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I think his strategy could be better, but nobody is perfect. And it’s hard to have much of a strategy when you have to spend all your time fighting for ballot access. Most of all, I am very disappointed in how many prominent “progressives” have shown their true colors by telling us to back a candidate they themselves despise. This has done more damage to our cause than anything the democrats have done.
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I will say that in retrospect Nader made a terrible mistake by not running a serious campaign in 1996. He would be much further ahead this year and we would not be having this discussion. Also apparently he didn’t do much groundwork to prepare the way for his 2004 candidacy (at least the fruits of that are not apparent). I understand part of his reasoning is that he loathes professional candidates (and there is something to be said for that), but nevertheless the result appears to be a campaign in disarray.
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The vanguards of change are never popular or easily accepted. Fundamental things must change in the American political system: if it was easy or “popular” it would no doubt, by definition, not mean very much. Think about this: a great deal of the liberal animosity toward Nader would vanish if IRV existed. Progressives would accept and in virtually every case SUPPORT his candidacy Republicans would save their money and not contribute to his campaign and his support would be accurately reflected in the Election Day results.

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In a sense, early in the campaign, I was hoping Nader would not run. However, when Kerry became the second rich white Skull and Bones pro-war pro-establishment candidate, I was glad that Nader was there to bring up my issues.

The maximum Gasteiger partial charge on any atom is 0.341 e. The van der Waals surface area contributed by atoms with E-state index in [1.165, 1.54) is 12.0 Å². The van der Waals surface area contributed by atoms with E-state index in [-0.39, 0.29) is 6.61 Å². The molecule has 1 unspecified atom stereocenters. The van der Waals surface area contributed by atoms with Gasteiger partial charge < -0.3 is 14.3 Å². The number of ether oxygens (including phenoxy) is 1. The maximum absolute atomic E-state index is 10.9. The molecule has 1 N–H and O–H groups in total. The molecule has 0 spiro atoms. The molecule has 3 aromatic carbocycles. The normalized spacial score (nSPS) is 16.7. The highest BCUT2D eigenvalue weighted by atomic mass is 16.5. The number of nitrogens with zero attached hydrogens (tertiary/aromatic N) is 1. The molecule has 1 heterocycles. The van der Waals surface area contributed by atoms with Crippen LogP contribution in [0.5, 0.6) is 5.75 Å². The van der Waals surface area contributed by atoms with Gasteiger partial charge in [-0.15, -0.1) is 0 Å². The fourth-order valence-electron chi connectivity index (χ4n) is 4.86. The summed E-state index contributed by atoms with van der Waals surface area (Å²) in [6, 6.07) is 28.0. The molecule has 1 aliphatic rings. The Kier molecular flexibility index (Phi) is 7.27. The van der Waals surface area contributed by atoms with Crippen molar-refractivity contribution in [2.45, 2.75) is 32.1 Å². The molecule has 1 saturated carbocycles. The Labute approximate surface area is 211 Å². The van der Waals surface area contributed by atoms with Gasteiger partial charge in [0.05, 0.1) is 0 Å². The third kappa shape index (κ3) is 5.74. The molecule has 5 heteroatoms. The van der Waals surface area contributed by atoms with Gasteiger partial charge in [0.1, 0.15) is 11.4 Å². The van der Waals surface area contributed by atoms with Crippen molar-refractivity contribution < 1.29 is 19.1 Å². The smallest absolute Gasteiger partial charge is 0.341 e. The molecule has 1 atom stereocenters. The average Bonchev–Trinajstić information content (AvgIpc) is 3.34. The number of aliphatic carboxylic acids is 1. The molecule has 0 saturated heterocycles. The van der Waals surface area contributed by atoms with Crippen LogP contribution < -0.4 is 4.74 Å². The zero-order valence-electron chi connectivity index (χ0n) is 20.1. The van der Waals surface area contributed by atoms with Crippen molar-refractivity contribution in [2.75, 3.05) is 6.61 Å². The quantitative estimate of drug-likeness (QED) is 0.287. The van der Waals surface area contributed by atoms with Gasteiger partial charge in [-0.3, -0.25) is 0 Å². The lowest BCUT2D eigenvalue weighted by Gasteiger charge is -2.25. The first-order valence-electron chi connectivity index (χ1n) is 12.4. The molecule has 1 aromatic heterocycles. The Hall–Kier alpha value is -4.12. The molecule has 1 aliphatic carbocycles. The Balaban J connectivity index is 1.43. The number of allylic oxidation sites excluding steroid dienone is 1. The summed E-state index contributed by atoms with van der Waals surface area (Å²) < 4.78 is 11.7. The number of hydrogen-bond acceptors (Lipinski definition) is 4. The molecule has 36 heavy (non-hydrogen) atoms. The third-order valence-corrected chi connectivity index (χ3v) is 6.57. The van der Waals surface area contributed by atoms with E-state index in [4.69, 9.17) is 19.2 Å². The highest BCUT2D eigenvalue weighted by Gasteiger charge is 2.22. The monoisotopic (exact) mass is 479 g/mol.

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if he cannot live with the Greens any longer I wish he would name a successor (or two or ten or twenty) in order to avoid the Cesar Chavez syndrome when he passes on. I wish he and the Greens had not fallen out in the first place. I hate to see these battles among Lefties which seem more like disputes of style and personality rather than disputes over genuine platform differences.

I am still glad that he’s running. Even if I were in the nose-holding crowd, I’d be grateful that he’s running. My partner and others keep telling me that he’s a tyrant and an asshole, etc. etc… My response is that it’s a shame that you apparently have to be a tyrant and an asshole in this country to have enough nerve to stand up and say what needs to be said. My response is that if Nader is an asshole, Kerry is a stooge, and I’d rather vote for the asshole than the stooge.